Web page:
I’m Cliff Figallo. I work mostly in the online social sphere, specializing in virtual community strategies. I lived for over a decade in an intentional community and I managed one of the early, groundbreaking electronic communities, The WELL. I have grandchildren and I’m concerned about the world they will live in when they are adults.
Obama campaigned on the theme of Change We Can Believe In.
pResilience is about Change We Must Adapt To.
While most of humanity has been struggling with dire challenges since time immemorial, most of us in the developed world are just encountering what it means to live within hard limits – limits of income, of space, of resources and of waste.
We feel the impacts of these limits hitting us where we live – in our hometowns, our communities, our immediate surroundings and regions. Suddenly, all of the wealth that has let us create our individual cocoons is not looking so assured.
pResilience is not so much about finding solutions to our crises that will allow us to return to the good ol’ days of the 20th century. It’s about how we will change socially to adapt to our new realities at the local level.
Maybe we used to be more interdependent in previous generations, or when most of us lived in small rural towns and villages, but we’ve forgotten most of that today. We need to relearn the social skills of collaboration, compromise, trust and cooperation if we are going to adapt successfully to these rapid and radical changes.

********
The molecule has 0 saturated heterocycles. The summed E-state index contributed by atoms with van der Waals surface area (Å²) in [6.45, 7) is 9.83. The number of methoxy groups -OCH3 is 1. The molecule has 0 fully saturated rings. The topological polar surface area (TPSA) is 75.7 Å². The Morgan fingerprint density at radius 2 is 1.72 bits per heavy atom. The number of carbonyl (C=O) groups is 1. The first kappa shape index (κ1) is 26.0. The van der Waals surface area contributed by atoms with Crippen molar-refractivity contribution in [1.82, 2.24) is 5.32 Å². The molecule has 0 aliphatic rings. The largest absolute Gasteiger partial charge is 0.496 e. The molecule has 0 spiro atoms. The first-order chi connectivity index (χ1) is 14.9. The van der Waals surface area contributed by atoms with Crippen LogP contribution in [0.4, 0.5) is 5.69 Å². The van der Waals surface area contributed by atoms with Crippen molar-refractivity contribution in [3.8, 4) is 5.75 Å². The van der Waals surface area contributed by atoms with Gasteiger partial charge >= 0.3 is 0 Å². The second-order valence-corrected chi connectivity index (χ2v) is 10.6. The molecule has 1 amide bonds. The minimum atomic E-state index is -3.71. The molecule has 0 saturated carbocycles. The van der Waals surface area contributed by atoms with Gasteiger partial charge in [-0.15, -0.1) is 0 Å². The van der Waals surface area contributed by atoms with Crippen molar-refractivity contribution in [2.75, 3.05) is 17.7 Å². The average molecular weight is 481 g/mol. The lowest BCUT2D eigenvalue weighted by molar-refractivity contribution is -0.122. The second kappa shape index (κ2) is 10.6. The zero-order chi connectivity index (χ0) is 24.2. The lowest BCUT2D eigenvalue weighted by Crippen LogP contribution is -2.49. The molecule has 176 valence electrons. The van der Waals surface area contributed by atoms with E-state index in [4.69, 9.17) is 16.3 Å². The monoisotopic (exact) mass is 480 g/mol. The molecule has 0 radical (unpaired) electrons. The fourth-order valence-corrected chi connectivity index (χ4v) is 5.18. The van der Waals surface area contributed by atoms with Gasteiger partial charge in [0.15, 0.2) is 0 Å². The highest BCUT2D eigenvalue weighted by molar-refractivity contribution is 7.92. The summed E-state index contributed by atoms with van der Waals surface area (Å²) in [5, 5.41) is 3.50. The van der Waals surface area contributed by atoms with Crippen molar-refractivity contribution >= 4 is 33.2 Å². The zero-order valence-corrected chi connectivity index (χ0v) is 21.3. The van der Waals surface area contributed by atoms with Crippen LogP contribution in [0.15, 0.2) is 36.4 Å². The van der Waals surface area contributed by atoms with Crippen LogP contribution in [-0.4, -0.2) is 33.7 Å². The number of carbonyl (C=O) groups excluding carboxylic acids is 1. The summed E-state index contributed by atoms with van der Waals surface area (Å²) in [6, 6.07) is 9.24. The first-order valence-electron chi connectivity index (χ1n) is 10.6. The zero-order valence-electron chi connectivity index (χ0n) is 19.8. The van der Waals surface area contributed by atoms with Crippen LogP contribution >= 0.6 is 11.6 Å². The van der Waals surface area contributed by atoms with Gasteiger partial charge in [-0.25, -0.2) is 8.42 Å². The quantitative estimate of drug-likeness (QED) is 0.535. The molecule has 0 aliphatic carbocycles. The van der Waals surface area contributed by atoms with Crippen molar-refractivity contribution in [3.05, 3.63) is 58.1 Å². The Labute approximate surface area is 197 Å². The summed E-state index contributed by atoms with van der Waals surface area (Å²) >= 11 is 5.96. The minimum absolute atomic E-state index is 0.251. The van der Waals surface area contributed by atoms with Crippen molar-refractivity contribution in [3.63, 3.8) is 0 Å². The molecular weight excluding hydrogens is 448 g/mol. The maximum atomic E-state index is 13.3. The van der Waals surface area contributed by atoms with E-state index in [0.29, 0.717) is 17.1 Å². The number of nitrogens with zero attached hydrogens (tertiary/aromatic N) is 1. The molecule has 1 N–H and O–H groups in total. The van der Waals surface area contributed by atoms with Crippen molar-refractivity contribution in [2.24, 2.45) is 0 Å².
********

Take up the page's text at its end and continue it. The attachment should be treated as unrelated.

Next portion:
pResilience looks for evidence of social adaptation and identifies best – or at least promising – practices that you, in your locality, can learn from or apply to your own unique situation. I heartily invite contact and discussion on this blog.
pResilience also has an attitude, based on the following assumptions:
- We have entered an era of major change that requires major adjustments in expectations for all humans, especially for those likely to be reading this blog. We may be in species crisis mode for generations.
- We have reached the Age of Limits where we can no longer fall back on the crutches of “plenty” as in “There’s plenty of oil,” or “There’s plenty of land.” Nope. Not any more there isn’t.
- Most of us living relatively affluent lifestyles have forgotten how to live as members of local communities. We relate mostly through politics and organizations, but not directly as communities of people who can rely on one another. When’s the last time you borrowed a cup of sugar from a neighbor?
- Government has devolved to become an institution very separate from its constituencies. Our representatives are no longer very representative of the people they govern. We need to re-establish open, trusted, working relationships between grassroots communities and government, beginning at the most local level.
In this blog, we’ll be tracking the work of organizations and collaborative platforms that are addressing issues like those above. These include Transition Towns, Post-Carbon Cities, ICLEI, WorldChanging, WiserEarth and all of the others shown in our blogrolls and links.
May we live in interesting times.